For people concerned about their dogs succumbing to rattlesnake bites, a preventive measure may be Crotalus Atrox Toxoid, a rattlesnake vaccine for canines that Red Rock Biologics in Sacramento developed.
The vaccine “was developed to provide protection for dogs against Western Diamondback Rattlesnake venom,” Red Rock’s website reads. “… this vaccine may also provide protection against the venoms of the Western Rattlesnake (including the Prairie, Great Basin, Northern and Southern Pacific varieties), Sidewinder, Timber Rattlesnake, Massasauga and the Copperhead. Partial protection may be obtained against Eastern Diamondback Rattlesnake venom. This vaccine does not provide protection against venom from the Water Moccasin (Cottonmouth), Mojave Rattlesnake or Coral Snake.”
The company claims that in dogs the vaccine generates antibodies that neutralize the venom. And while the vaccine doesn’t prevent a reaction to the venom, canines “experience less pain and have a reduced risk of permanent injury from rattlesnake bite,” according to Red Rock. “Veterinarians typically report that vaccinated dogs bitten by rattlesnakes experience less swelling, less tissue damage and a faster recovery from snakebite than unvaccinated dogs.”
Janice Murasko of Animal Rescue Friends of Idyllwild said, “We give the vaccine at Sadie’s Clinic, and we have had at least two people say their dogs were hit by a rattler, and the only reason they survived was because of it. It gave them the time to get to the vet off the Hill.
“The first year, the dog gets two injections a month apart,” she said. “After that it is once a year.” A shot costs $25 and the supply is unlimited, she said. To make an appointment, call 951-659-1122 and leave a message on number 2.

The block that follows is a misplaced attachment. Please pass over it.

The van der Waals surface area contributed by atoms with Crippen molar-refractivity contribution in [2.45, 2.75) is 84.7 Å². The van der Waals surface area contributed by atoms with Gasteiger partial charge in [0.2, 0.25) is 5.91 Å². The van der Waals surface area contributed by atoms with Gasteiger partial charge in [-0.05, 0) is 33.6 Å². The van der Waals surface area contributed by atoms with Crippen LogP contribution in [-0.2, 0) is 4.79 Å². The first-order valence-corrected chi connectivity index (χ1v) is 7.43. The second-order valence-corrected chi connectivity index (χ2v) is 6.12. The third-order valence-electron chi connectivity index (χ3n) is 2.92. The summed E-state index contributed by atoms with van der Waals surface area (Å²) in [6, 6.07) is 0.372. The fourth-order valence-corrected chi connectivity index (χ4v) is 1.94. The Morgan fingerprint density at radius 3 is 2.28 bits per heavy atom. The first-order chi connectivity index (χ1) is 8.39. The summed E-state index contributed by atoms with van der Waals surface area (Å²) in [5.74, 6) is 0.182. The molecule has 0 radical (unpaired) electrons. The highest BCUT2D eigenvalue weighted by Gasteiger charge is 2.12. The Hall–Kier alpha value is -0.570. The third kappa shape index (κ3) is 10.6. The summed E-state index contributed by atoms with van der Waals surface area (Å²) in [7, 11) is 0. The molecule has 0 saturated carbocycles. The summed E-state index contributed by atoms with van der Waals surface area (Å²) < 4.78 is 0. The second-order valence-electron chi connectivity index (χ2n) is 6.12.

But the vaccine is controversial. Local resident Kathy Keane’s dog, Lucky, died despite having a vaccination within six months of his death from what she believed was a Southern Pacific rattlesnake along a trail in Idyllwild. He was due to receive the vaccine in June when he was bitten May 30 of this year.
Still, Keane recommends vaccinating but warned, “It’s important to know that the vaccine only protects against venom B, the typical rattlesnake venom, a hemotoxin that causes localized swelling and tissue damage (and later possible neurological damage if treatment is delayed).”
She agrees with Murasko that it gives a person more time to get to the vet for anti-venom administration, if necessary. “The vaccines do not protect at all against venom A, the neurotoxic venom,” said Keane. “Our Southern Pacific rattlesnake has both types of venom.”
The University of California, Davis, Veterinary Medical Teaching Hospital goes even further and discourages the vaccine with its canine vaccination guidelines: “The product license is currently conditional as efficacy and potency have not been fully demonstrated. Based on existing evidence, the UC Davis VMTH does not currently recommend routine vaccination of dogs for rattlesnake envenomation, and the vaccine is not stocked by our pharmacy.”
Pets Vet Office Manager Jordan Schrader in Hemet said Dr. Robert Rizon in that office recommends the vaccine, however. “We’ve had a big success rate in dogs bitten by rattlesnakes,” Schrader said. “The share of survivors is greater. It’s not a cure, however, but most dogs survive because it gives the owner time to get to a vet who offers the anti-venom as we do.”
Unfortunately, Lucky did not make it when he was taken to Pets Vet. “We think it was a different type of [venom] strain,” Schrader said.
Schrader said Pets Vet vaccines also are $25 and the vet recommends a booster shot three weeks later, then an annual shot.
Dr. Lindsay Crowley, a mobile vet in Anza, also carries anti-venom for horses, said Murasko. Her phone number is 951-444-1838.
No vaccine has been developed for humans.